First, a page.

• 1,543 Posts
    • 1,056 Thanks
    Tarambor
    How so? care to elaborate?
    Originally posted by MrDerek
    "Requested that i pay them with western union So what i will do here is that i will send the payment in the total amount of £3,350.00. So once you receive the confirmation of the payment,you will deduct the promised amount for the item which is £2,800.00 and the remaining £500.00 will be send down to the agent By western union the extra £50 is main for the Western Union charges.."

    So the scammers offering to pay you more than the £2800 car. They transfer £3350 to your Paypal account. You then send £550 via Western Union to a third party as agreed "to pay for the fees" which is actually the scammers. They pocket that £550. Then one of their gang purporting to be their agent comes and picks up your car. You're happy, you've got your money, the fees to the agent are paid, all is good in the world.

    Except its not. The Paypal payment was made with stolen credit cards or a hacked account. Several weeks later Paypal reverse the payment. You're now £3350 out of pocket and you've also lost your car.

    For them at worst they end up with £550, at best they end up with £550 and your car.
    • takman
    • By takman 10th Jun 17, 6:07 PM
    • 2,812 Posts
    • 2,353 Thanks
    takman
    "Requested that i pay them with western union So what i will do here is that i will send the payment in the total amount of £3,350.00. So once you receive the confirmation of the payment,you will deduct the promised amount for the item which is £2,800.00 and the remaining £500.00 will be send down to the agent By western union the extra £50 is main for the Western Union charges.."

    So the scammers offering to pay you more than the £2800 car. They transfer £3350 to your Paypal account. You then send £550 via Western Union to a third party as agreed "to pay for the fees" which is actually the scammers. They pocket that £550. Then one of their gang purporting to be their agent comes and picks up your car. You're happy, you've got your money, the fees to the agent are paid, all is good in the world.

    Except its not. The Paypal payment was made with stolen credit cards or a hacked account. Several weeks later Paypal reverse the payment. You're now £3350 out of pocket and you've also lost your car.

    For them at worst they end up with £550, at best they end up with £550 and your car.
    Originally posted by Tarambor
    That's very unlikely and I've never heard of the scammers actually coming to pick up a car. They would have to give fake details on the V5 and then avoid any ANPR cameras or police on the way back because they wouldn't be able to insure it or tax it without giving out genuine card details and address.

    What usually happens is that they just send a fake email to make it look like they have been paid and then ask for western union details.
    They do this hundreds of times and every so often someone will fall for it and they get £500.
    • cjdavies
    • By cjdavies 10th Jun 17, 6:49 PM
    • 2,785 Posts
    • 2,790 Thanks
    cjdavies
    "He's told me he's on vacation in Germany and he's wanting to buy it for a friends birthday"

    Scam straight away, but also adds to by mentioning pick up agent and western union.
    • Aced2016
    • By Aced2016 10th Jun 17, 6:51 PM
    • 225 Posts
    • 442 Thanks
    Aced2016
    Read the first line and didn't need to go any further ? It's a scam, very well known one.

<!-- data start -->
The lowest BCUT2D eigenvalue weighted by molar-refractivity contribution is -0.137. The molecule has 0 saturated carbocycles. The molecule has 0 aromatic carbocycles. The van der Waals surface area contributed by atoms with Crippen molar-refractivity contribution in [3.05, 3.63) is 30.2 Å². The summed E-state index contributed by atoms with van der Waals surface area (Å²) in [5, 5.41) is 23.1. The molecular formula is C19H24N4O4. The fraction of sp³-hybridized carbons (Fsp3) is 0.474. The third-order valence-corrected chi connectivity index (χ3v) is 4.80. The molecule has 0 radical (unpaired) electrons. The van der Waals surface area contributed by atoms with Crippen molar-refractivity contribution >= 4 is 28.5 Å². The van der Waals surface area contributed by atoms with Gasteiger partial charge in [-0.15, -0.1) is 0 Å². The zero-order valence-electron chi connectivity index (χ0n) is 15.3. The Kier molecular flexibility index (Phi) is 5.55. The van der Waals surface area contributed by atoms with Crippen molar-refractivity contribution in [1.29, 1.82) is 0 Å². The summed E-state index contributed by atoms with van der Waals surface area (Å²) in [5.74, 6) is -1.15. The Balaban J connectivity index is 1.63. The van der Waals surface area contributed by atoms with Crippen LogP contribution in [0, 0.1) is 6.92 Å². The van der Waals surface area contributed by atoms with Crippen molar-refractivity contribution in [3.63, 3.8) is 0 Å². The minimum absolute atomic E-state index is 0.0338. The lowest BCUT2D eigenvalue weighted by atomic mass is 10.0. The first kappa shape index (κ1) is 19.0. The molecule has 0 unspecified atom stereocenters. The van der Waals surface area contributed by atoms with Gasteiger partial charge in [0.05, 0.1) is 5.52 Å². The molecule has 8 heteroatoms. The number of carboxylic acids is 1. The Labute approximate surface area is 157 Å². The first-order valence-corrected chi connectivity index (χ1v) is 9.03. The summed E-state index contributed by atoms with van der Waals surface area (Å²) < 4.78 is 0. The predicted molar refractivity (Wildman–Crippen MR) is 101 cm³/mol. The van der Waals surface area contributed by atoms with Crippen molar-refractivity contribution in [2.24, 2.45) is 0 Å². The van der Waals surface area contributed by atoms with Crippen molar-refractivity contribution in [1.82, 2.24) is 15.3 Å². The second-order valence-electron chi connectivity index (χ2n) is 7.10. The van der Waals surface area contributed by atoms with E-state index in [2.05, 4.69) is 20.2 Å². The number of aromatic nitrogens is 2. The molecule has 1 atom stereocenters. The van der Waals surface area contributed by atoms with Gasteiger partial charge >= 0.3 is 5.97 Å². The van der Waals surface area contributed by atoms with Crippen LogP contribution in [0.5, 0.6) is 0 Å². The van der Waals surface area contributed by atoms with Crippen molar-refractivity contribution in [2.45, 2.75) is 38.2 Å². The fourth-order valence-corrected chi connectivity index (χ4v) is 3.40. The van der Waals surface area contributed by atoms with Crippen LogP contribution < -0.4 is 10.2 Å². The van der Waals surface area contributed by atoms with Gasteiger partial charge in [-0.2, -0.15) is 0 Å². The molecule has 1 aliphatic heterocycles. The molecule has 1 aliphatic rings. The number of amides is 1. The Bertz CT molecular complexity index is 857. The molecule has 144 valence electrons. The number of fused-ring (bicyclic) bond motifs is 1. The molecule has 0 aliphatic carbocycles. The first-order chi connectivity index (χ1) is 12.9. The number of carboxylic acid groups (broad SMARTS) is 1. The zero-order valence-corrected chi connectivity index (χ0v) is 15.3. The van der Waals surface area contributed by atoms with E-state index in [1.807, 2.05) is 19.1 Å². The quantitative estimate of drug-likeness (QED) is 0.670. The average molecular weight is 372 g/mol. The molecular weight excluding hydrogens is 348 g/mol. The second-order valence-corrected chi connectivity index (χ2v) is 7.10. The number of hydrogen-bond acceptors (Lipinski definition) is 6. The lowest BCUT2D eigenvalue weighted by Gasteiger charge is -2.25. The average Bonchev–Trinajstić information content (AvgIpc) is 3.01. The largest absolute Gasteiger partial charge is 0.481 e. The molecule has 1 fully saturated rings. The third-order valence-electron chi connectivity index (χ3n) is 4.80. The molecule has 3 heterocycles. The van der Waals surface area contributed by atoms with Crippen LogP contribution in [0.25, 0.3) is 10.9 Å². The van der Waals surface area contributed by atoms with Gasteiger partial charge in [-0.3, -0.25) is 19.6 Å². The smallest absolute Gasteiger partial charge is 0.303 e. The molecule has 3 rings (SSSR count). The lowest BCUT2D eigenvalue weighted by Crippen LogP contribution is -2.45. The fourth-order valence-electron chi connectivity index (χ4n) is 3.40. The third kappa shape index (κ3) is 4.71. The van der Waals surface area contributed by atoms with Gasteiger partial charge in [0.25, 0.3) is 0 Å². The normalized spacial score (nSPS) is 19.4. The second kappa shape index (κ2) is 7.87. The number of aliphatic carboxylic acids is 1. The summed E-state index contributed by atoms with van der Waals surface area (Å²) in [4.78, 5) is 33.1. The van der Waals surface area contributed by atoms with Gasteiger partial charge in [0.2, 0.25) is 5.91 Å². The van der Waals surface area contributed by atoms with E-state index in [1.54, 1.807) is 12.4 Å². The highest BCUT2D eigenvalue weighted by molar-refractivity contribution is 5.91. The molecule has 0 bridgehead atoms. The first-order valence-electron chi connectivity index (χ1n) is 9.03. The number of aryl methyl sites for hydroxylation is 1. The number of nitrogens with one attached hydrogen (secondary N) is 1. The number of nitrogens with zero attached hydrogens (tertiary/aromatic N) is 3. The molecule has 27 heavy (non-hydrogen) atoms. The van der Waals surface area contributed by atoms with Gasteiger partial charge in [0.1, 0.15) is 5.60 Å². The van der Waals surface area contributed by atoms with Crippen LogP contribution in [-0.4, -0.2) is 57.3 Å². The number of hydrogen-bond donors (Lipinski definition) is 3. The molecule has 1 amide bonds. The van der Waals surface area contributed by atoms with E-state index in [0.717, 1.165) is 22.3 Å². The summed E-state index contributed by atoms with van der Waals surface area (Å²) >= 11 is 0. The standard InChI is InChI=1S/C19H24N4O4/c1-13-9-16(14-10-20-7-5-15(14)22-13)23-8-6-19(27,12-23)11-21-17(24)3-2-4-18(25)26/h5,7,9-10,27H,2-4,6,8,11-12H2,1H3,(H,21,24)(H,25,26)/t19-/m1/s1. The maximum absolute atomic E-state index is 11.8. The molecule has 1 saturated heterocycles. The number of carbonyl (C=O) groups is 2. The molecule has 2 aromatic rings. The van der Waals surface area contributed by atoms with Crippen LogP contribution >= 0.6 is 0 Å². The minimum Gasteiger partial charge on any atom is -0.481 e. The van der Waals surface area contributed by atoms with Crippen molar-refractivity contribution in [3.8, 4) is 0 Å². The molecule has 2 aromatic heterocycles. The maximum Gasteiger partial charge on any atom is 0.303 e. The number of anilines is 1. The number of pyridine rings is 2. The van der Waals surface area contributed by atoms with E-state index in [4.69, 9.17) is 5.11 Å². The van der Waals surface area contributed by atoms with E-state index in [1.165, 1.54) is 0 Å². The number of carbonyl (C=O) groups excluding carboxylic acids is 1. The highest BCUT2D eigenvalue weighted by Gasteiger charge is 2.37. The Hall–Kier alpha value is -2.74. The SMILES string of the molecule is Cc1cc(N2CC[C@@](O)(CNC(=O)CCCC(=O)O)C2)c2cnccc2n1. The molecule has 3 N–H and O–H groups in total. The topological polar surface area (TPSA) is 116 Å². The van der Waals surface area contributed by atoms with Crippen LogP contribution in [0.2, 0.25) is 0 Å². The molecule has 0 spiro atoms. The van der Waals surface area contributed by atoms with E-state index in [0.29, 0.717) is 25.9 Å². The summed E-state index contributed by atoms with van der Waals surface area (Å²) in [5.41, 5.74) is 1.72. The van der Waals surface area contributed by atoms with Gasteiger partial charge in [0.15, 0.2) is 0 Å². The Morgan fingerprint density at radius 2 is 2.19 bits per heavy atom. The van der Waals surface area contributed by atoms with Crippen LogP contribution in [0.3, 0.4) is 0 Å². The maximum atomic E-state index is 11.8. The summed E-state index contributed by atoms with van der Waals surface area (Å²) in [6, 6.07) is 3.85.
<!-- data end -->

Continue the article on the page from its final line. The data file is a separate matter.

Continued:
If someone wants to buy your car they will come and see the car and pay you. Don't even reply back.
    • LeeUK
    • By LeeUK 10th Jun 17, 7:34 PM
    • 5,589 Posts
    • 2,581 Thanks
    LeeUK
    No one will ever be coming for the car. The PayPal emails will be fake and there will be no trace of anything in your actual PayPal account. They get £550 of your money through Western Union and that will be the last you hear of it.

    The people on here who actually believe that they will deposit real (stolen) money in your PayPal account and come and collect the car are half way to believing the scam themselves!
    • Sam Fallow
    • By Sam Fallow 10th Jun 17, 11:04 PM
    • 807 Posts
    • 1,866 Thanks
    Sam Fallow
    Working in Germany, buying for a friend...

    Working on oil rig in North Sea, buying for my son...

    Serving in armed forces abroad etc. etc. etc.
    I don't like morning people. Or mornings. Or people.
    • Korkyb
    • By Korkyb 11th Jun 17, 2:34 AM
    • 165 Posts
    • 39 Thanks
    Korkyb
    Methinks MrDereks post is a bit tongue in cheek.


    ;-)
    • forgotmyname
    • By forgotmyname 11th Jun 17, 8:19 AM
    • 26,020 Posts
    • 10,375 Thanks
    forgotmyname
    Thanks for all your great insight, it's so clear.
    Originally posted by MrDerek
    And now the scammer has your paypal details and im guessing more info about you than you realise.

    Seen the recent adverts on TV??
    Punctuation, Spelling and Grammar will be used sparingly. Due to rising costs of inflation.

    My contribution to MSE. Other contributions will only be used if they cost me nothing.

    Due to me being a tight git.
    • moneysaver
    • By moneysaver 11th Jun 17, 8:28 AM
    • 670 Posts
    • 329 Thanks
    moneysaver
    How so? care to elaborate?
    Originally posted by MrDerek
    Check out the grammar for starters.
    • parking_question_chap
    • By parking_question_chap 11th Jun 17, 9:34 AM
    • 1,408 Posts
    • 1,232 Thanks
    parking_question_chap
    - Tells an elaborate story. Check
    - Paypal or western Union. Check

    This is a scam.

    Ask for Paypal payment and provide an address the other end of the country as a pick up point, though try to make it believable, say you have been sent there with work last miute. Make sure they waste a few pounds getting there, and then ignore all future contact.

    Of course dont ever send them any money.
    Last edited by parking_question_chap; 11-06-2017 at 9:37 AM.